Back to School
We are all shifting our paradigms every day and challenging ourselves in new ways. I would like to share an epiphany I had that is temporarily shifting how we approach our workdays during this time of upheaval- giving myself and my team permission to go “back to school”.
When I was taking my morning walk- a daily ritual now replacing my morning gym routine, I realized that I needed to explore some new streets in my neighborhood (practicing proper social distancing all the while) to add variety to this routine. Seeing my town in a new way reminded me that, even in the familiar, we can always look at things with fresh perspective. As we are all having our routines and typical paradigms shifted in so may ways, we can either complain about it or take the opportunity to find positives.
In a busy executive search firm such as ours, we typically spend our days frantically making connections, finding talent to fill positions, scheduling interviews, following up, always chasing. Our noses are down, focused on completing everything that we need to accomplish, seldom looking up, in order to fill our client’s needs and meet the expectations of our candidates. Now that the world has taken a “pause” to “flatten the curve” of this horrible pandemic, you can imagine that the pace of search has backed off a bit.
If you are in a production-oriented job, always focused on achieving your metrics every day, it’s hard to give yourself permission to take dedicated workday time for learning. It is drilled into us that we must always be productive and hit our goals. During this morning’s walk, contemplating this slowdown as so many of our clients have temporarily closed their retail stores, I realized that it was a good time to shift professional perspective as well. That’s when I had this epiphany- my team and I can use this time to “go to college”.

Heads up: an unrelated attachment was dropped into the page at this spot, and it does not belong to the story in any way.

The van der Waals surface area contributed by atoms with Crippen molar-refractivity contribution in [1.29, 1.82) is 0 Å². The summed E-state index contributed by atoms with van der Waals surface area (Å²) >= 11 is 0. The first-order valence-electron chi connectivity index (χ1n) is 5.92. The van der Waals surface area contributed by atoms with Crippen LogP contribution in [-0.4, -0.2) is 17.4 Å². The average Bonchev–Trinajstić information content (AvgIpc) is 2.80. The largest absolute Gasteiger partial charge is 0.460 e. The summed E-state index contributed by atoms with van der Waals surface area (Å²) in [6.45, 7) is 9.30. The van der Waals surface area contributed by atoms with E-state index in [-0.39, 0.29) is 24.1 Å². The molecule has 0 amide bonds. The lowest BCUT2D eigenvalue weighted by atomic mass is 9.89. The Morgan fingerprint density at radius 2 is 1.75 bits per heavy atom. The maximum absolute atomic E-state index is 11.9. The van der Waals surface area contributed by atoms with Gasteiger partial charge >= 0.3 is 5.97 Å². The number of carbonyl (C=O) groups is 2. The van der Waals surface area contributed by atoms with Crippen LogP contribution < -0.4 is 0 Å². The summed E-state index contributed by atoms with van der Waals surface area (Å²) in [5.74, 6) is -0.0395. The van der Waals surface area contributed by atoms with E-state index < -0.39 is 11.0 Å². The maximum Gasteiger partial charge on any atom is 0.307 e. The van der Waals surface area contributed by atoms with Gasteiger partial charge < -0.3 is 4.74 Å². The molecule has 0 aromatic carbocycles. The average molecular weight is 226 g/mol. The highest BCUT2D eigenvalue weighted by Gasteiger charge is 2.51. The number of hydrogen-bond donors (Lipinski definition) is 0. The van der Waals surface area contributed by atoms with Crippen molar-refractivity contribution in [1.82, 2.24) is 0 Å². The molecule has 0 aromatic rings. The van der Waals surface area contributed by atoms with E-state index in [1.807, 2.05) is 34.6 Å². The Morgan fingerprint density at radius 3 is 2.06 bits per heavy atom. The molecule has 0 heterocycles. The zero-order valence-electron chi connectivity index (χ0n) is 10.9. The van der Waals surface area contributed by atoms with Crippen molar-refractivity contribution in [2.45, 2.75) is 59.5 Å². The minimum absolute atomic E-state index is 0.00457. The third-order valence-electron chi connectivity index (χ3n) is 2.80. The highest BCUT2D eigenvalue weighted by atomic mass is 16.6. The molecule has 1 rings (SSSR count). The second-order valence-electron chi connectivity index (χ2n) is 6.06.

Think about the discussion that you, as a parent or mentor, might have with a high-school aged child debating college or going straight into the workforce. As a college grad myself, I would always strongly recommend that the delayed entry into the workforce to gain an education, learn additional skills, and earn a degree is a worthwhile investment that will more than pay off over time. It’s ok to delay “making money” for a few years if you can; “Advanced education is an investment in yourself.” Now, 30+ years out of college, I am giving myself permission to “go to college” and see time spent during the workday researching ways to improve our process, exploring new niches, honing our skills as that same worthwhile investment in our business. It really is a paradigm shift that we can all benefit from, as our professional lives are temporarily disrupted. I am finding myself excited and motivated to go to work every day and learn, explore, build connections -positioning myself and my firm for a higher level of success once we are on the other side of this (hopefully) once in a lifetime situation.
I would challenge you to shift your paradigm as well- find the joy in exploration and learning that you once had as a student, and allow yourself time to become that student again. Use any free time that’s available due to your new work-at-home flexibility to invest in yourself- thanks to the online universe, we have a wealth of resources at our fingertips. Adversity is teaching us a lot about our resilience, adaptability and, in the end, ourselves. Let us come out of this situation as smarter, more agile and more aware humans!
Rob Bowerman is President and Founder of The Bowerman Group- a leading executive search firm for luxury brands in the U.S. and Canada. Rob is also President of The Pinnacle Society, the premier consortium of industry-leading recruiters in North America.